In S1E4 of Continuum, we were told by the end that energy was cheap and plentiful, but water was at a premium (referring to the dry cleaning). If energy is cheap, cleaning water should be cheap and easy as well, right?

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    Added the tag for you. And +1 for a good point. Water can easily be obtained given sufficient energy. – DVK-on-Ahch-To Feb 8 '13 at 14:36
  • thanks, wish i had more rep - i haven't had a chance to make a tag on any of the stack exchange sites... – Jeff Martin Feb 8 '13 at 14:37
  • It's easy getting rep on SFF. Give it a whirl, you won't be disappointed :) – DVK-on-Ahch-To Feb 8 '13 at 14:40
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    Isn't there a "plot-hole" tag? – Donald.McLean Feb 8 '13 at 16:06
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    Maybe all the free energy comes from hydrogen extracted from water? – KutuluMike Feb 8 '13 at 18:37

Having relatively free energy will not remove the associated difficulties in acquiring water in the future even with desalination as an option. It will take concentrated efforts both at conservation, management and the application of technology to feed the growing demands of industrial societies worldwide. The show's acknowledgement of the fact is a testament to their goal of promoting some level of scientific acumen regarding the problems of Humanity's collective future.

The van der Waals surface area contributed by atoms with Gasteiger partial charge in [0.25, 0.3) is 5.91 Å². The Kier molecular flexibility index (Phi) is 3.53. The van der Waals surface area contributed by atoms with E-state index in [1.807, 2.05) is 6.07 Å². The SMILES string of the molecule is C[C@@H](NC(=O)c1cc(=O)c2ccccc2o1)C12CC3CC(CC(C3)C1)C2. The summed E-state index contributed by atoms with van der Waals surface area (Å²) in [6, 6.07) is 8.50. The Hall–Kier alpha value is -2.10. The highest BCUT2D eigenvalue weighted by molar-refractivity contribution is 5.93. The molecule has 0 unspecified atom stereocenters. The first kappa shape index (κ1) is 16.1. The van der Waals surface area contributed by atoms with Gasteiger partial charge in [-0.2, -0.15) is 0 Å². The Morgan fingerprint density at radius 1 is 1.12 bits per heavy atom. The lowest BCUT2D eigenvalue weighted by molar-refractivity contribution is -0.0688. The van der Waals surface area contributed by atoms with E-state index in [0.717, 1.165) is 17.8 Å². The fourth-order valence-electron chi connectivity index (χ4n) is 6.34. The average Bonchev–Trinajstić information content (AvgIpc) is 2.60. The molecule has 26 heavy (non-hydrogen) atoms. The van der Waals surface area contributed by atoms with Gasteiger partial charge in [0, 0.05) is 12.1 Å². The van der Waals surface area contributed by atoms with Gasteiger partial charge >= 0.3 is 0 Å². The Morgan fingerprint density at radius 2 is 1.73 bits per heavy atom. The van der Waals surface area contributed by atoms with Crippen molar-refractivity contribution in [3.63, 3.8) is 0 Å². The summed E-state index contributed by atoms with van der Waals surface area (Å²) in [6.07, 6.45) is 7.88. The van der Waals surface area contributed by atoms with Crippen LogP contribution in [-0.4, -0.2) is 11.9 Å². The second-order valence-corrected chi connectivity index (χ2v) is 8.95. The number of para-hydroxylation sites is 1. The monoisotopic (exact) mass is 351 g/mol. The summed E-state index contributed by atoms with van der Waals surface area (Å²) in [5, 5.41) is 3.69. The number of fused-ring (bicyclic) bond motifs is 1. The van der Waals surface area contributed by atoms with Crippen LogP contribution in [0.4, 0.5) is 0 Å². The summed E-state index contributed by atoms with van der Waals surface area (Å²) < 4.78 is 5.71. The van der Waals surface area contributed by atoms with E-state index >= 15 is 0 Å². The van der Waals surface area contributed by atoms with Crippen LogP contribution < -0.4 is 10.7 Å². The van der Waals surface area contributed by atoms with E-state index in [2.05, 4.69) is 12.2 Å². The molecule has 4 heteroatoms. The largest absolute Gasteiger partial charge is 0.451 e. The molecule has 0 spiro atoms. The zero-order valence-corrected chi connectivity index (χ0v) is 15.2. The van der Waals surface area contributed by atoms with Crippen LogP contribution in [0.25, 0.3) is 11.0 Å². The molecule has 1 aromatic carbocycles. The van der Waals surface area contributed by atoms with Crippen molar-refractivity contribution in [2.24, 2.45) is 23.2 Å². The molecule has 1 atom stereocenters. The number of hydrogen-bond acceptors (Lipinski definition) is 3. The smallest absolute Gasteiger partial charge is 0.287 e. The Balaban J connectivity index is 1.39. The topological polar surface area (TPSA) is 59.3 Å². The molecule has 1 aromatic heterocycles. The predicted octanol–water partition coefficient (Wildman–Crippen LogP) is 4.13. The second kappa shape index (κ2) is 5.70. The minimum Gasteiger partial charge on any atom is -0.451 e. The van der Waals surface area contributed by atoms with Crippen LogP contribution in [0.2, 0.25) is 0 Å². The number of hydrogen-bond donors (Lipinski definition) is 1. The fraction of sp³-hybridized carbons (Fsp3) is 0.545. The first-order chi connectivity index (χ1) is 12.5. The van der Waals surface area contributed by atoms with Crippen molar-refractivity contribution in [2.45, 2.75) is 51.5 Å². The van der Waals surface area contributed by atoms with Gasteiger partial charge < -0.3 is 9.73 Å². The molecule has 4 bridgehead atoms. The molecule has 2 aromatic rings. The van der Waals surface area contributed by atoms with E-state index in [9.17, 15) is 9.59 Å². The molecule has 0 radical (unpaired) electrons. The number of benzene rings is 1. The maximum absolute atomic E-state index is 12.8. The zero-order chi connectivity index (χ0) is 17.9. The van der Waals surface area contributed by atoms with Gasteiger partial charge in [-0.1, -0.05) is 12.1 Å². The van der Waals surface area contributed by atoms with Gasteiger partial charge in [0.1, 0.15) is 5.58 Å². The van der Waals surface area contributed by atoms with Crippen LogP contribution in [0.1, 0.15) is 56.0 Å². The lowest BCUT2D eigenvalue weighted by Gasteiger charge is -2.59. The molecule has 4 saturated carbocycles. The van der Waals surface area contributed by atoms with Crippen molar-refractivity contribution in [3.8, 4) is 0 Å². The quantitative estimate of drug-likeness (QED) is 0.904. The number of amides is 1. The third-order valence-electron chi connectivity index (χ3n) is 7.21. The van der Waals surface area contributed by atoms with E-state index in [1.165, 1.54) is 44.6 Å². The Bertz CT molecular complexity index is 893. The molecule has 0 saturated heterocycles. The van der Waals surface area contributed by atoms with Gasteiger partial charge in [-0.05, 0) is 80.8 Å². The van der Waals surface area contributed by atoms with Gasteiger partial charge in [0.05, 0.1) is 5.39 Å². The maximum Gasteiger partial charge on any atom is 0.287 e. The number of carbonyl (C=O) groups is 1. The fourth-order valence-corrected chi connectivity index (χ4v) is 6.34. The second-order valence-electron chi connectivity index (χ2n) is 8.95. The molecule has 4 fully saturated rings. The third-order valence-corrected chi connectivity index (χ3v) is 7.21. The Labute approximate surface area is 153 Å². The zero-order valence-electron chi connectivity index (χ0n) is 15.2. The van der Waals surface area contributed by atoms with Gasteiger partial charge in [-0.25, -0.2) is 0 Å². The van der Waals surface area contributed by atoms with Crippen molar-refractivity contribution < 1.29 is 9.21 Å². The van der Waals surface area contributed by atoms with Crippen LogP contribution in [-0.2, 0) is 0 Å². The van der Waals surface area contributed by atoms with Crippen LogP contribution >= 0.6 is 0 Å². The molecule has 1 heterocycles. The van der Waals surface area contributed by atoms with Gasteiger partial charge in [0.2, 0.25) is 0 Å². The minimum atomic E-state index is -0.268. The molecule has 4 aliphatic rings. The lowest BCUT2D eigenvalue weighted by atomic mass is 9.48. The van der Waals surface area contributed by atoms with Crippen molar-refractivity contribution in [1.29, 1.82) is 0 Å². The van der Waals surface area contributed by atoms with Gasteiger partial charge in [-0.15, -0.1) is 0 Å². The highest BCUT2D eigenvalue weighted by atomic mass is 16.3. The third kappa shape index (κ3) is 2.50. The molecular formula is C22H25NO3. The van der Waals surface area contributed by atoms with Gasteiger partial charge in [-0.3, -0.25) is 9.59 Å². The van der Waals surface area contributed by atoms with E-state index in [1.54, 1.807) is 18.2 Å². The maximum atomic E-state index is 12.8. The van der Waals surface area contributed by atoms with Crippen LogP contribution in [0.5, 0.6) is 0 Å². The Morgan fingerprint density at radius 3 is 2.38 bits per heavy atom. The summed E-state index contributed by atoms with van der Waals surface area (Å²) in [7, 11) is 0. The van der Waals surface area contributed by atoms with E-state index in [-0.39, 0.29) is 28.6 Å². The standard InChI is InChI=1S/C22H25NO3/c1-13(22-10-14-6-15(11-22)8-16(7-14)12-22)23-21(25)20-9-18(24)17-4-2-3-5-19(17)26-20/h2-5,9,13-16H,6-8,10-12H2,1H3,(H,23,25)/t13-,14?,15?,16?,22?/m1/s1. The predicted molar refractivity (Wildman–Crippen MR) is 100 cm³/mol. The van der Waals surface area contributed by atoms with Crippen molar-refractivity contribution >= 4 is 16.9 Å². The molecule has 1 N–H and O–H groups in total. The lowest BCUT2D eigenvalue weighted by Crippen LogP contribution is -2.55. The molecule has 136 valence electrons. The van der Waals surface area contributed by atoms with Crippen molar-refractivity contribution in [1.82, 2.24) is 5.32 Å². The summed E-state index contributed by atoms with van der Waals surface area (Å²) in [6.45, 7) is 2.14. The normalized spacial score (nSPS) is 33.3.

"Water is at a premium. All cleaning is dry-cleaning."

At first I considered it a throw-away line. But I considered the issues of the corporate controlled Continuum universe and water being at a premium isn't that hard to believe because of the following facts:

  • At our current rate of water use, clean water is already a commodity in certain communities on Earth and the number of people is increasing at the same time the amount of fresh water becoming available is diminishing.

  • Underground aquifers are not refilling as cities are preventing rainwater from returning to the Earth and instead is being redirected out to sea, ensuring wells and other freshwater supplies continue to diminish.